Table 3

Hazard ratios and 95% confidence intervals for incident metabolic syndrome according to classifications of total bilirubin and gamma-glutamyltransferase

 

Unadjusted

Model 1

Model 2

(A) Men and women

 Total bilirubin high and GGT low

1.00

1.00

1.00

 Both total bilirubin and GGT low

1.74 (1.28–2.40)

1.38 (1.01–1.91)

1.37 (1.002–1.89)

 Total bilirubin low and GGT high

4.55 (3.46–6.09)

2.45 (1.86–3.30)

1.88 (1.42–2.52)

 Both total bilirubin and GGT high

3.97 (2.99–5.35)

2.49 (1.87–3.37)

2.07 (1.56–2.80)

(B) Men

 Total bilirubin high and GGT low

1.00

1.00

1.00

 Both total bilirubin and GGT low

1.48 (1.03–2.17)

1.22 (0.85–1.80)

1.21 (0.83–1.77)

 Total bilirubin low and GGT high

3.65 (2.64–5.16)

2.17 (1.56–3.08)

1.69 (1.22–2.39)

 Both total bilirubin and GGT high

3.63 (2.60–5.19)

2.25 (1.60–3.23)

1.86 (1.32–2.67)

(C) Women

 Total bilirubin high and GGT low

1.00

1.00

1.00

 Both total bilirubin and GGT low

2.21 (1.25–4.09)

1.86 (1.05–3.44)

1.78 (1.005–3.30)

 Total bilirubin low and GGT high

6.09 (3.68–10.76)

3.14 (1.88–5.59)

2.36 (1.41–4.19)

 Both total bilirubin and GGT high

4.89 (2.93–8.71)

3.01 (1.79–5.38)

2.56 (1.52–4.56)

Model 1: adjusted for age, body mass index, exercise, and smoking status. Model 2: adjusted for model 1 and the number of metabolic syndrome factors. The overall total bilirubin range was divided into two subranges: low total bilirubin (< 15.4 μmol/L in men and < 12.0 μmol/L in women) and high total bilirubin (≥ 15.4 μmol/L in men and ≥ 12.0 μmol/L in women). The overall gamma-glutamyltransferase range was also divided into two subranges: low gamma-glutamyltransferase (< 0.44 μkat/L in men and < 0.26 μkat/L in women) and high gamma-glutamyltransferase (≥ 0.44 μkat/L in men and ≥ 0.26 μkat/L in women)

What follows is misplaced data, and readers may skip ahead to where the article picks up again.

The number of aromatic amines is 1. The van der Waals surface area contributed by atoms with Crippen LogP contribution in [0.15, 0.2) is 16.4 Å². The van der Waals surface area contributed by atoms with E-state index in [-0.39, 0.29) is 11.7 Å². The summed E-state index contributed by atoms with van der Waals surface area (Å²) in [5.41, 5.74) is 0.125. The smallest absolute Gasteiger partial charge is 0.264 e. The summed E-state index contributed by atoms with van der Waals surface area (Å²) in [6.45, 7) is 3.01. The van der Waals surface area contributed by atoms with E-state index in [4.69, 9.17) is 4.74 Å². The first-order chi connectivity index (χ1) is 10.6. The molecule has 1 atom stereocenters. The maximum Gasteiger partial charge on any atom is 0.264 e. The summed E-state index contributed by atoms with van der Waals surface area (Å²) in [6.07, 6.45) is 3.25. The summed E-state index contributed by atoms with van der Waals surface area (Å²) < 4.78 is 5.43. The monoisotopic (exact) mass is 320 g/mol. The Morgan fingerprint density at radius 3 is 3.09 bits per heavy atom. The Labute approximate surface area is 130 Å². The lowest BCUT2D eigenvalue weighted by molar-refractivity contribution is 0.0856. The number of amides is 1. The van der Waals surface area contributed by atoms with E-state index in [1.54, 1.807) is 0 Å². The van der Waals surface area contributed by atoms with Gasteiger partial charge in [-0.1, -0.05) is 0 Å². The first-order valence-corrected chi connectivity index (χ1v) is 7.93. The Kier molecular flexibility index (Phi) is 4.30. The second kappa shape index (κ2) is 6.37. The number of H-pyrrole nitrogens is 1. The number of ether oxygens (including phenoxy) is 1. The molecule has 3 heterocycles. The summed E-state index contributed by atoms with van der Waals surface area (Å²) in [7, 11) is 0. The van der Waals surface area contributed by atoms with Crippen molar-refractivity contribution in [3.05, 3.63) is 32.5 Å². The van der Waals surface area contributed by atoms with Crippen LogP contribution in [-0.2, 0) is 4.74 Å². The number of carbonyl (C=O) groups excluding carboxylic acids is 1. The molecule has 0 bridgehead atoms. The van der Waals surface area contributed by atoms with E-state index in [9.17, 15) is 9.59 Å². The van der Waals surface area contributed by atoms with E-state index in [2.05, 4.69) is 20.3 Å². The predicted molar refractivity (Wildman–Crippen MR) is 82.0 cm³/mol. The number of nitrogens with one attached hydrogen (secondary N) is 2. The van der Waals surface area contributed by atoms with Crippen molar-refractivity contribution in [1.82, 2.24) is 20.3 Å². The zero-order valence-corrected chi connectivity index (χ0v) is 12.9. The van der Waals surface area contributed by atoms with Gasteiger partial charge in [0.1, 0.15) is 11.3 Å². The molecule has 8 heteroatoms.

Three thousand five hundred eleven (76.6%) men and 3895 (88.4%) women had the reference range of bilirubin level, and 3785 (82.5%) men and 4251 (96.5%) women had the reference range of GGT level. There were 2896 men and 3772 women in both-reference group, 615 and 123 in GGT-higher than reference group, 889 and 479 in total bilirubin-higher than reference group, and 186 and 32 in both-higher than reference group. In all subjects, the GGT-higher than reference group (HR, 3.86; 95% CI 2.93–5.14), and both-higher than reference group (HR, 3.58; 95% CI 2.40–5.25) showed an increased unadjusted HR for incident metabolic syndrome compared with the total bilirubin-higher than reference group.

In all subjects or in men or women, the Bil/GGT ratio showed a decreased adjusted HR for incident metabolic syndrome after adjusting for covariates (Table 4). To evaluate the performance of the Bil/GGT ratio for predicting metabolic syndrome, time-dependent ROC curve analysis was performed. This analysis provided the AUC for each follow-up time. The AUC and optimized cut-off value for the Bil/GGT ratio to differentiate incident metabolic syndrome at 3 years were 0.708 and 41.0 in all subjects, 0.671 and 28.0 in men, and 0.713 and 41.9 in women. The AUC and optimized cut-off value at 5 years were 0.693 and 41.0 in all subjects, 0.662 and 34.8 in men, and 0.688 and 41.9 in women.